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Office politics. It’s a concept so wrought with negative imagery that it causes many working adults, especially women, to cringe and turn away.

Bonnie Marcus, in her book The Politics of Promotion: How High-Achieving Women Get Ahead and Stay Ahead, suggests that this reaction is based on an erroneous understanding of the concept.

According to Marcus, politics—the art of building and making effective use of relationships—exists inside and outside the workplace.

She argues that it is this ability to strategically network that marks the difference between a doer and a leader.

Many women, in particular, over-focus on the work, on doing a good job. Marcus notes the “usual” female practice to keep one’s head down and do a good job, expecting that people will come.

Sadly, as she amply demonstrates, the world really doesn’t function that way: “our work does not speak for itself.”

Marcus argues that women need to become politically savvy, understanding the environment in which they work and devising ways they can strategically network to raise their own value in an organization—in part by ensuring that key stakeholders are well aware of how they add value.

“Don’t leave [your success] up to chance.”

She advocates a two-pronged attack. Doing good work is, of course, essential. But additionally, a successful woman (or man, for that matter) needs a box of tools that will help with soft skills:

  • Self-awareness and ability to articulate her value proposition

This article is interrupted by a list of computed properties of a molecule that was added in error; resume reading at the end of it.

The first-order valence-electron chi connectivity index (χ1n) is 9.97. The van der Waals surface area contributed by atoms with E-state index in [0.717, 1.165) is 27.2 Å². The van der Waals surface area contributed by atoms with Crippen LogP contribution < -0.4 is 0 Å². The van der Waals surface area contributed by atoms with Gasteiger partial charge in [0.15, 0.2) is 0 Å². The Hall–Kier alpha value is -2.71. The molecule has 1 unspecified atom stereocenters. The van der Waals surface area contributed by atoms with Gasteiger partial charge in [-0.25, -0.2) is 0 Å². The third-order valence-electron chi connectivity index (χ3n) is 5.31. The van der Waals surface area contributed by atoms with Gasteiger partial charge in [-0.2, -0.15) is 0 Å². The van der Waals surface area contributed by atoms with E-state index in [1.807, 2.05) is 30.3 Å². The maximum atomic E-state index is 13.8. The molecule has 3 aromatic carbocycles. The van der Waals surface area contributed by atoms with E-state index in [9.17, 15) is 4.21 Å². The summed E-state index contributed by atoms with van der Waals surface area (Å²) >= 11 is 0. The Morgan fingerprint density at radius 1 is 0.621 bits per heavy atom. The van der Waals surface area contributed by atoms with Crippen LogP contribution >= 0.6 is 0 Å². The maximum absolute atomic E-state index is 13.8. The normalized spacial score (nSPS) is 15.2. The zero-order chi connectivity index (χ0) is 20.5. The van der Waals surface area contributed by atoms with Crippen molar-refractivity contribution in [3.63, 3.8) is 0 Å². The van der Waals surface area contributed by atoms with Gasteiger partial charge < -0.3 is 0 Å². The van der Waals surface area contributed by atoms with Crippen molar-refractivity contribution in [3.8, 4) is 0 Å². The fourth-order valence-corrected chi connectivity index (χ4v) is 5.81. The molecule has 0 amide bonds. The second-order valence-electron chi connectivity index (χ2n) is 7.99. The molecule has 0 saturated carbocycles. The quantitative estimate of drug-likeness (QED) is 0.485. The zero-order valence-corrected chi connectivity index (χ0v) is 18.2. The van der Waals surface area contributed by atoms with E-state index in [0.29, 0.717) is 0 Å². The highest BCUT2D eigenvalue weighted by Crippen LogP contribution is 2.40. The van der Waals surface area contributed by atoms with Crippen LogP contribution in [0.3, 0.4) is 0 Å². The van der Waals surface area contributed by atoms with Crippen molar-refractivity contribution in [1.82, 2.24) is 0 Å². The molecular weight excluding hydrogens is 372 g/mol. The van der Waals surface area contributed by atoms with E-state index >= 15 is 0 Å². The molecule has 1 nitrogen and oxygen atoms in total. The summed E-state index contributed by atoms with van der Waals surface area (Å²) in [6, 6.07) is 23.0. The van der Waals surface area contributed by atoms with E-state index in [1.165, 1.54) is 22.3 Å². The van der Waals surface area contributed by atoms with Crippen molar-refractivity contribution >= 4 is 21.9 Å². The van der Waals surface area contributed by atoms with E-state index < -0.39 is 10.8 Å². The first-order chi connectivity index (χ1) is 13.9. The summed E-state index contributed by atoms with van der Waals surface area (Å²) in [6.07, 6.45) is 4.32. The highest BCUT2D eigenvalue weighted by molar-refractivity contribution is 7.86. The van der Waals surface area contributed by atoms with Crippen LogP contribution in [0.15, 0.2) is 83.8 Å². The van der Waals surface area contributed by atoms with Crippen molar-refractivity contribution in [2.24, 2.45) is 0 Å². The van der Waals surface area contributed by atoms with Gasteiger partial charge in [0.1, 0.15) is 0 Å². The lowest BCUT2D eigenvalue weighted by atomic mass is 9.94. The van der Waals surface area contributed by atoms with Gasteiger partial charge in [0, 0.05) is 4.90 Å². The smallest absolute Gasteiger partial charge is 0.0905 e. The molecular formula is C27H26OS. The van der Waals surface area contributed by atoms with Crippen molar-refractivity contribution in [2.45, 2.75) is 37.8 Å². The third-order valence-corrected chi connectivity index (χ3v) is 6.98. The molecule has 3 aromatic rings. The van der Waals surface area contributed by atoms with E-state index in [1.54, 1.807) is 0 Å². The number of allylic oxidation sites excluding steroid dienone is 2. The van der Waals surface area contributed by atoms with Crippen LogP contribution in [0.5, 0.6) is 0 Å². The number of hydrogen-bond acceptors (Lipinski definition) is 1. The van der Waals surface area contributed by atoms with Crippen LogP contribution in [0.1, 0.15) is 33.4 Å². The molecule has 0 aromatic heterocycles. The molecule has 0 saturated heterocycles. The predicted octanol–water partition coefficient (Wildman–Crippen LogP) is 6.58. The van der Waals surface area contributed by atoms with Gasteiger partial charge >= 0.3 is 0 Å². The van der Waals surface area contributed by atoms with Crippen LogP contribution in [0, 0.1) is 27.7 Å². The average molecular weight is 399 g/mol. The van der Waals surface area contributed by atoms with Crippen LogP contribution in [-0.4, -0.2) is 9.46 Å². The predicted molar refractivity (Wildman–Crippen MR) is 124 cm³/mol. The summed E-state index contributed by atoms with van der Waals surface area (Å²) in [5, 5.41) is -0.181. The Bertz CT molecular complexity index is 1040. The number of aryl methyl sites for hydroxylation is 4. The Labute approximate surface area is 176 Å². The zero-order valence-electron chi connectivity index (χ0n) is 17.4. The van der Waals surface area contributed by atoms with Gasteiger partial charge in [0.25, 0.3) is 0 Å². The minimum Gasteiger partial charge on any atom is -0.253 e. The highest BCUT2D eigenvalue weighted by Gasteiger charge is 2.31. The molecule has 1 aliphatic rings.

• Grasp of workplace dynamics, and where power and influence lie
  • Ability to cultivate ties to key interests and decision-makers
  • One or more sponsors to advocate on her behalf at crucial moments
  • Objective assistance to assemble the pieces

The central chapters of the book go in-depth to explain the tools and how to get them, often by building them ourselves. There are real-life examples of mistakes and success stories, often with all-too-familiar fact patterns.

To help readers get started, a “Political Skills Assessment” worksheet is provided.

Other helpful worksheets are sprinkled throughout the book, covering factors such as identifying power and influence around one and awareness of gaps in one’s attributes/skills/experience.

Interestingly, although this is, to some degree, a self-help book, one of Marcus’ key points is the importance of others to one’s success.

Not only do we need to get comfortable with quid-pro-quo networking and collaboration, we need sponsors to help us advance.

Additionally, we need what she calls GPS: an awareness of where we are and when we have gone off-course that is best provided by an executive coach.

She seems to be saying “you can’t possibly sort this out on your own; you need professional help.”

At the same time, Marcus’ uses of examples from her own career as an executive coach make this part of the book feel like an infomercial.

That notwithstanding, her practical points about knowing when to seek coaching, how to identify the type of coaching one needs, and how to identify the right coach, are all extremely helpful.

Although Marcus is particularly addressing typical career mistakes of women, much of the book’s content is applicable to both men and women as they develop their careers.

What’s more, many aspects of Marcus’ advice could be applied to operating successfully in any diverse workplace where one is not a member of its dominant culture, such as a non-Japanese in a Japanese workplace, or vice versa.

Vicki L. Beyer is a vice-chair of the Women in Business Committee of the ACCJ.
Marcus argues that women need to become politically savvy . . .